Iron ore tumbles as supply concerns ease, but it may not remain that way for long

Bureau of MeteorologyBureau of Meteorology
  • Iron ore spot and futures markets were hosed on Wednesday, logging the largest decline in months.
  • Reduced concerns over supply disruptions in Brazil was cited as the reason behind the steel falls.
  • Just as concerns about Brazilian supply are diminishing, they might be about to escalate in Australia with a strong cyclone set to hit the Pilbara coastline this weekend, according to forecast modeling.

Iron ore spot markets tumbled on Wednesday, logging the largest price decline in months.

According to Metal Bulletin, the price for benchmark 62% fines skidded 3.4% to $84.30 a tonne, completely reversing gains seen over the past week.

It was the largest percentage decline since November 26 last year.

After rallying for six consecutive sessions and lifting to a near five-year high on Tuesday, the price for 58 fines fell heavily, slumping 4.9% to $69.50 a tonne. That too was the largest decline since late November last year.

Higher grade ore was the relative standout performer for the session, dropping only 2.3% to $95.60 a tonne.

The steep falls followed news that a Brazilian court has approved the resumption of operations at Vale’s Brucutu mine, its largest iron ore facility in the state of Minas Gerais.

Operations at Brucutu had been suspended since early February following a deadly mining accident at a separate facility operated by Vale.

“Vale still requires approval from SEMAD (local government environmental regulator) to restart operations,” said researchers at Citibank.

“This is a positive indicator that Brucutu could be restarted ahead of expectations. Vale currently has 83 million tonne of iron ore capacity closed, including 30 million tonnes from Brucutu.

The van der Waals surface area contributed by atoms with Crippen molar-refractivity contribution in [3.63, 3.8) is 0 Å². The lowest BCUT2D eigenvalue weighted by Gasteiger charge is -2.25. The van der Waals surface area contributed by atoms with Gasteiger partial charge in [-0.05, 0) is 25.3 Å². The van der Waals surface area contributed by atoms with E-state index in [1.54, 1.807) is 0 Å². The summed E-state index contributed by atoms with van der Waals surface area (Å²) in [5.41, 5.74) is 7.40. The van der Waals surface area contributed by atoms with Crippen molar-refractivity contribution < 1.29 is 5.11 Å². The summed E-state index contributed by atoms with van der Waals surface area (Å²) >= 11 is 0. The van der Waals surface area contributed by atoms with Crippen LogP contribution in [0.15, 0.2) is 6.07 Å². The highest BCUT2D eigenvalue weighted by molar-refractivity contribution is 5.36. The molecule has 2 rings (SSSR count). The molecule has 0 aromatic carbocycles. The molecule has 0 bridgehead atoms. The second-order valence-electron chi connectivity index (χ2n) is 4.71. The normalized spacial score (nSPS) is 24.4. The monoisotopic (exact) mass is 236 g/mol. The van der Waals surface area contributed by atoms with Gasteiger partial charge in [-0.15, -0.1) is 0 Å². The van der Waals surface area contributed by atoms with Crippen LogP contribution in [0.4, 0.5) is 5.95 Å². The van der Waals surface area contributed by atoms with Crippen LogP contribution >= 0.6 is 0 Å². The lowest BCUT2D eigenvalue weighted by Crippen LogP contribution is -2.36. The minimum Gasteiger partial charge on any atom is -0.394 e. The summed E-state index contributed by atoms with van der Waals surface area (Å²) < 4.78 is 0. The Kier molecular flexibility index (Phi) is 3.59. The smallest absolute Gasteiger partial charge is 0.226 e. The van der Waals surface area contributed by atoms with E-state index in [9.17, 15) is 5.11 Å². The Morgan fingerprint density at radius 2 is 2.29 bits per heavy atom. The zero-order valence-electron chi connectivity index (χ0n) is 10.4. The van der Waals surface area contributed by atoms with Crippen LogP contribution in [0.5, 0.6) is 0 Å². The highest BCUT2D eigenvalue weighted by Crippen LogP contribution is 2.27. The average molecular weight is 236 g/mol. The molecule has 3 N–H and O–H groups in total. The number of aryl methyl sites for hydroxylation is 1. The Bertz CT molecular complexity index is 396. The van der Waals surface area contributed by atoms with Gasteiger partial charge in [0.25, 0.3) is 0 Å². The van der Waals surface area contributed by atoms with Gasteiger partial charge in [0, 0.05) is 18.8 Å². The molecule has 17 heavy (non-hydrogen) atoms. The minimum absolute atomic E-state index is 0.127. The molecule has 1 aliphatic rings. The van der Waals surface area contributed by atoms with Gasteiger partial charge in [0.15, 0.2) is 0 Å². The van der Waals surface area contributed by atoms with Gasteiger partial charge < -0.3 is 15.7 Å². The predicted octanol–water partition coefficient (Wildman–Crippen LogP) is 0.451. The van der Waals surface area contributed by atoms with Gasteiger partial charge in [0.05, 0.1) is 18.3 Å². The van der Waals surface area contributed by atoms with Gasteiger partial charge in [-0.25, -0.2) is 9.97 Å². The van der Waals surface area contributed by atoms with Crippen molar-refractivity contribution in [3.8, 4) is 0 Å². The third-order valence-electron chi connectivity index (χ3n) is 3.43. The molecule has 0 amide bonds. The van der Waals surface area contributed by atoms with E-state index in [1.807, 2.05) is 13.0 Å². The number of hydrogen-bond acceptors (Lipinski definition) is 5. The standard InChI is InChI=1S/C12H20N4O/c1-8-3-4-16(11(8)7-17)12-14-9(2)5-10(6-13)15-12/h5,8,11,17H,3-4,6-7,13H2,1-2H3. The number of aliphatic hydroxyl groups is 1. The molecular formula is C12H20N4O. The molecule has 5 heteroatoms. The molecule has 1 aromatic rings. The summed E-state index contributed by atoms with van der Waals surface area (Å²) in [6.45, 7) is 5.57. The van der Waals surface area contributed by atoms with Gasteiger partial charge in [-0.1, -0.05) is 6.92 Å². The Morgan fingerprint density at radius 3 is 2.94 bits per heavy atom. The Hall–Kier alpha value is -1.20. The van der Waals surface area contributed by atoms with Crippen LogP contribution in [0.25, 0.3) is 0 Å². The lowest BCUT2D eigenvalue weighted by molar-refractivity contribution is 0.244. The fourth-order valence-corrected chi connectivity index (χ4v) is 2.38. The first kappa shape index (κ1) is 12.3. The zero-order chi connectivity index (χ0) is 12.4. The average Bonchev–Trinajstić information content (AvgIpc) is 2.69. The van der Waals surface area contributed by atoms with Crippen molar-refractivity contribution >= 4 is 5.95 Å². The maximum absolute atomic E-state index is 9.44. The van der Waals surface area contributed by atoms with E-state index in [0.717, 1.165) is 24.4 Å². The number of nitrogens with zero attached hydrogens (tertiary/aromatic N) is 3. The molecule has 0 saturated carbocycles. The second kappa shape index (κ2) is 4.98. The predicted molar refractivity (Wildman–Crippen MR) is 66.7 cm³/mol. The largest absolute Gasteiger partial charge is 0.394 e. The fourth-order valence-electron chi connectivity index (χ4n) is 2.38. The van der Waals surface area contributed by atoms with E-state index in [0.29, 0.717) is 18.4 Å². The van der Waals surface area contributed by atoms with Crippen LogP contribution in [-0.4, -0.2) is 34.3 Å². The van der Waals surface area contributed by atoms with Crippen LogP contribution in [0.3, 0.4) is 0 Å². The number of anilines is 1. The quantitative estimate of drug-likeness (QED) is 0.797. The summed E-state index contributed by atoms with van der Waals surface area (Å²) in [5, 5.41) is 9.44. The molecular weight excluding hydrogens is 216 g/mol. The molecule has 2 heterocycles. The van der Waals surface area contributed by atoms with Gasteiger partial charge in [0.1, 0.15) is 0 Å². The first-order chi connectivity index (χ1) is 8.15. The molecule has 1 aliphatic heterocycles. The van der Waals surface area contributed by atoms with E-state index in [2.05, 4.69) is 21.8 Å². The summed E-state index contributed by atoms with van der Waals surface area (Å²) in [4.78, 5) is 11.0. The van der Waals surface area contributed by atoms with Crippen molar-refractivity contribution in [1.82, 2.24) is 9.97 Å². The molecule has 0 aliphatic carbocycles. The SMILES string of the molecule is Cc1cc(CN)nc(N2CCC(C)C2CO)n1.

A separate court ruling on Monday will also allow Vale to resume iron ore loading at its Ilha Guaíba export terminal in Mangaratiba, from where it ships some 40 million tonnes of iron ore per year.

The news saw Chinese iron ore futures, like spot prices, plunge on Wednesday, reflecting the view that supply disruptions in Brazil may now be less severe than first feared.

The May 2019 iron ore contract slumped to as low as 601 yuan during the session before recovering to close at 613.5 yuan. Still, that was still a sizable fall from the 635 yuan level it finished on Tuesday evening.

Weakness in Chinese steel futures may have also contributed to the selling pressure with the most actively traded rebar and and hot-rolled coil contracts sliding to 3,777 and 3,688 yuan respectively, down from 3,797 and 3,723 yuan on Tuesday evening.

Coke and coking coal contracts also finished flat to lower, ending trade at 1,968 and 1,225 yuan respectively.

Despite modest buying in Chinese steel contracts, Dalian iron ore futures failed to lift in overnight trade on Wednesday.

SHFE Hot Rolled Coil ¥3,719 , 0.40%
SHFE Rebar ¥3,805 , 0.61%
DCE Iron Ore ¥613.00 , -0.08%
DCE Coking Coal ¥1,230.00 , 0.00%
DCE Coke ¥1,974.50 , 0.41%

The mixed price performance offers few clues as to whether the selling pressure in iron ore spot markets will continue today. Trade in Chinese futures will resume at midday AEDT.

While all interest has been on Brazilian iron ore supply recently, attention is likely to switch to Australian supply in the coming days with Tropical Cyclone Veronica set to move towards iron ore assets in Western Australia’s Pilbara region.

Veronica is already a category 4 storm and is expected to strengthen to a category 5 system on Friday. The latter is the highest category of cyclone, indicating it’s a very dangerous system.

Australia’s Bureau of Meteorology has Veronica’s forecast track hooking towards the Pilbara coastline in the days ahead.

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